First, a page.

Magufuli Bars gov’t officials from attending “National torch” Rally, Orders them to return ‘allowances’


Tanzania President John Magufuli banned over 1,500 government officials from attending the climax of the nation’s symbolic lighting event popularly known as Uhuru Torch as a cost cutting measure.

The Uhuru Torch is one of the National Symbols of Tanzania. It is a kerosene torch which symbolizes freedom and light.

Uhuru torch was first lit on top of Mount Kilimanjaro on December 9, 1961 symbolically to Shine the country and across the borders to bring hope where there is despair, love where there is enmity and respect where there is hatred. The Uhuru Torch race takes place every year starting from different places.

A State House statement said Wednesday that the “bulldozer” had directed government officials who had received allowances to attend Friday’s ceremony to return the money, adding that the decision was meant to reduce unnecessary expenditure.

However, the statement indicated that Uhuru Torch rally was still relevant, but its climax should be attended only by leaders of Simiyu Region. Zanzibar President Ali Mohammed Shein is expected be the guest of honor.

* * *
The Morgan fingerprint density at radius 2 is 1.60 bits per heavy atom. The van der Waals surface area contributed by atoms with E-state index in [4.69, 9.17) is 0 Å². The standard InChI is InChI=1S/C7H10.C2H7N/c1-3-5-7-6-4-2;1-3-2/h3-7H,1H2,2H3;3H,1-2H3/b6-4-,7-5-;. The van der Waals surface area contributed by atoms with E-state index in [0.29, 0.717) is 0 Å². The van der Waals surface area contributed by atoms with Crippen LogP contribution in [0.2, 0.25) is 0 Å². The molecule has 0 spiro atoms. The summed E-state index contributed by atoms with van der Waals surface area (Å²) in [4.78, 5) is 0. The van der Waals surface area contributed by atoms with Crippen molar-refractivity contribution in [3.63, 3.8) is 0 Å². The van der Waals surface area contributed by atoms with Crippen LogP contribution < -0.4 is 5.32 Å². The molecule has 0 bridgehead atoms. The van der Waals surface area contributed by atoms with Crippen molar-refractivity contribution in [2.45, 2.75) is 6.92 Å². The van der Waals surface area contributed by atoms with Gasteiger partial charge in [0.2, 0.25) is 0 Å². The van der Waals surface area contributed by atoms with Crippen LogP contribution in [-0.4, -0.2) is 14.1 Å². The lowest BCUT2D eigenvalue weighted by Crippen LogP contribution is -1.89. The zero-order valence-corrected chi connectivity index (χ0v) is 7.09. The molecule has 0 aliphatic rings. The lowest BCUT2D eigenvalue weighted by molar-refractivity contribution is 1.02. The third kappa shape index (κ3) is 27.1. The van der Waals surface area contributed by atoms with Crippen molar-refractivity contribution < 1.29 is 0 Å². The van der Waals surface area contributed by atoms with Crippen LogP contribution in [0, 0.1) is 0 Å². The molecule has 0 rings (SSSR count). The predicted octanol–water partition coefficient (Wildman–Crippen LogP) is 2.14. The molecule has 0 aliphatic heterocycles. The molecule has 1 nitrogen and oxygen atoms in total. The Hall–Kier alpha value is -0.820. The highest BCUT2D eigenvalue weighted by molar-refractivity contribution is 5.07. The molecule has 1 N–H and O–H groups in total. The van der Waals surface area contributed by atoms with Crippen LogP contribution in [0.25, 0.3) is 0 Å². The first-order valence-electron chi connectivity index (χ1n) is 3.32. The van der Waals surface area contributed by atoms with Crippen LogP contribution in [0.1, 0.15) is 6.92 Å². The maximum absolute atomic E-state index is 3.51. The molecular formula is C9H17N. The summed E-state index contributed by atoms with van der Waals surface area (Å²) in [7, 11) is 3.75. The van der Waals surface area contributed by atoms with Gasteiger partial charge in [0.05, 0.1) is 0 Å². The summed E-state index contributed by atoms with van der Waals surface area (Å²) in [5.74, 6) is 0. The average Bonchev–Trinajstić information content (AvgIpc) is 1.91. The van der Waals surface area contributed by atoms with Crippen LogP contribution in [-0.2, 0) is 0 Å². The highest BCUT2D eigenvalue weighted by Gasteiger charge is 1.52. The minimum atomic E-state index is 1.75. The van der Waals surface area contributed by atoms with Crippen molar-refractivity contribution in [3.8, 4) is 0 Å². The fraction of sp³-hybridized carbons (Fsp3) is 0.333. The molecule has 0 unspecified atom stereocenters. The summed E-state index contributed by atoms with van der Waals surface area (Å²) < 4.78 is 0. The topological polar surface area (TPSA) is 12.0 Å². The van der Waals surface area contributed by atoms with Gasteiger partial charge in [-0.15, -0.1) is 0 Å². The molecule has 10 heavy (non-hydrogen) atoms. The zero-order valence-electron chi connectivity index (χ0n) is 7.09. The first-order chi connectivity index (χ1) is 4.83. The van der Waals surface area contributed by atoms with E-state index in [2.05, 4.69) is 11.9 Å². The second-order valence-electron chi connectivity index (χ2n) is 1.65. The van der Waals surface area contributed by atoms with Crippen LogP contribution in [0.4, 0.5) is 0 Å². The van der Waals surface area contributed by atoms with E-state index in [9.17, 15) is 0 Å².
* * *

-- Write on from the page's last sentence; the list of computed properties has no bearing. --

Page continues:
The Opposition, particularly Chadema, has over the years called for the scrapping of the rally saying it was an excuse for embezzling public funds. Chadema chairman Freeman Mbowe is on record for saying that Chadema would consign the Torch to the National Museum if it came to into power.

Prof Gaudence Mpangala of the Ruaha Catholic University told The Citizen Wednesday that President Magufuli’s decision was not surprising, coming in the wake of his cancellation of Independence Day and Union Day celebrations as part of his cost-cutting drive.

He added that the question of whether or not the Uhuru Torch was relevant did not have a straightforward answer.

“As you may be aware, the philosophy of the Uhuru Torch race is crystal clear – to bring hope where there is despair, love where there is enmity and respect where there is hatred. That translates into nation-building, which is an arduous but noble task.”

“But there is still a very relevant question, which cannot just be wished away – do we still need the nationwide race, and for how long? To answer this question we need to conduct a scientific study. We also need to ask ourselves if the race is still being conducted in the same spirit as was the case in the past.”

Credit: Citizen Newspaper